Lebanon PM Suspends Resignation upon Meeting with President Aoun

Lebanese Prime Minister Saad al-Hariri says he would hold off presenting his resignation as prime minister in response to a request from President Michel Aoun to allow more dialogue.

“I presented today my resignation to President Aoun and he urged me to wait before offering it and to hold onto it for more dialogue about its reasons and political background, and I showed responsiveness,” Hariri said in a televised statement upon returning to Beirut late Tuesday more than two weeks after announcing while in Saudi Arabia that he had resigned his post.

Hariri’s resignation on Nov. 4 was not accepted by President Michel Aoun, who said he wanted to hear from Hariri in person first. It was not clear whether Hariri will insist on his resignation, re-negotiate the terms for his re-appointment or withdraw his resignation as many hope.

Hariri’s televised resignation from Saudi Arabia had sparked a political and diplomatic crisis as Lebanese officials accused the Persian Gulf kingdom of forcing the Sunni, Saudi-aligned politician to resign and detaining him for days.

The premier cited Iran and its Lebanese ally Hezbollah’s meddling in the region as a reason for his decision to step down, and also cited concerns for his own safety in Lebanon. Hezbollah is a partner in the coalition government formed by Hariri a year ago.

Hariri has been silent since, and Lebanese are hoping his arrival in Lebanon will help clear up the mysterious circumstances surrounding his unusual resignation.

His resignation plunged Lebanon in turmoil and triggered concern that the tiny country, which has enjoyed relative calm amid a Middle East on fire, would again be dragged to the forefront of the intensifying regional rivalry between Saudi Arabia and Iran.

It set off international efforts, led by France, to prevent the upending of the country’s delicate sectarian-based political order.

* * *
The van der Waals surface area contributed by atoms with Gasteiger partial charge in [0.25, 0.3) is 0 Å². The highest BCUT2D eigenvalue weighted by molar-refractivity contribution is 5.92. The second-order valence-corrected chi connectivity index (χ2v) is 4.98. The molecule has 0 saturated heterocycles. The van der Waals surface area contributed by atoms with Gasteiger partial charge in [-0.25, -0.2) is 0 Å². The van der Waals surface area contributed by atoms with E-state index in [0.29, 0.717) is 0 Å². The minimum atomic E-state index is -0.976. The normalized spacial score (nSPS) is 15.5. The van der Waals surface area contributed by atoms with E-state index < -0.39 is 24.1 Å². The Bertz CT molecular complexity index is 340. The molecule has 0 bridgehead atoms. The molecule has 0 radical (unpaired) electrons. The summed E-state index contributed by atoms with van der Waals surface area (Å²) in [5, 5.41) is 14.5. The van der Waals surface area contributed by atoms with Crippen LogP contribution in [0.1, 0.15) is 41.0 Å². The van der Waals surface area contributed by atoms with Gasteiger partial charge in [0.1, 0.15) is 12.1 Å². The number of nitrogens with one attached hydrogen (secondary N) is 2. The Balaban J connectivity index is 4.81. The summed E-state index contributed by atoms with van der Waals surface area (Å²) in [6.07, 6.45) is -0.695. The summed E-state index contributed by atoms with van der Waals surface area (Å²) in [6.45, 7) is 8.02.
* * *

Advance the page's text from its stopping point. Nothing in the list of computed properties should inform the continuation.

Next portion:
He left Saudi Arabia for Paris on Saturday by invitation of French President Emmanuel Macron, before traveling on to Beirut by way of Egypt and Cyprus. Hariri arrived in Beirut a private jet from Cyprus on Tuesday night, after meeting with Cypriot President Nicos Anastasiades.

Hours after returning to the country following a nearly three week puzzling absence, Hariri participated in Independence Day celebrations Wednesday, his first official appearance since he suddenly announced his resignation from abroad, stunning the country.

On Wednesday, Hariri appeared on the parade’s grandstand with Aoun and Parliament Speaker Nabih Berri in his first official appearance. Even if his resignation is accepted, Hariri would still be care-taker prime minister until a new government is formed.

Hariri cracked a smile after a brief chat with Aoun as they reviewed the troops. In previous appearances since his resignation, Hariri looked mostly tense, tired or sad.

Hariri then drove a car with Berri to the presidential palace, where he met with Aoun and Berri privately as is customary after the parade. He was to meet later with supporters at his residence in the city center.

Posters have been erected around Beirut and other cities welcoming Hariri’s return.

The announcement that he was stepping down was followed by sharp Saudi rhetoric against Hezbollah, which the kingdom accuses of meddling on Iran’s behalf in regional affairs.

Hezbollah has been fighting on the side of Syria’s Bashar Assad in that country’s six-year civil war, where many of Assad’s enemies are opposition backed by Saudi Arabia. The kingdom says Hezbollah is also advising Houthi rebels waging a war against Yemen’s Saudi-backed government. Hezbollah denies it is militarily supporting the Houthis.

Hezbollah says Saudi Arabia is sowing instability in Lebanon, and accused the kingdom of partnering with Israel to start a war with Lebanon.

Hariri, in his only in depth interview since announcing his resignation, told his media station Future TV that he could retract his resignation if a deal could be struck with his opponents to distance Lebanon from regional conflicts.

At France’s invitation, Hariri left Saudi Arabia to Paris on Saturday. He then traveled to Beirut on Tuesday, stopping first in Cairo and Cyprus for visits with the two countries’ presidents.

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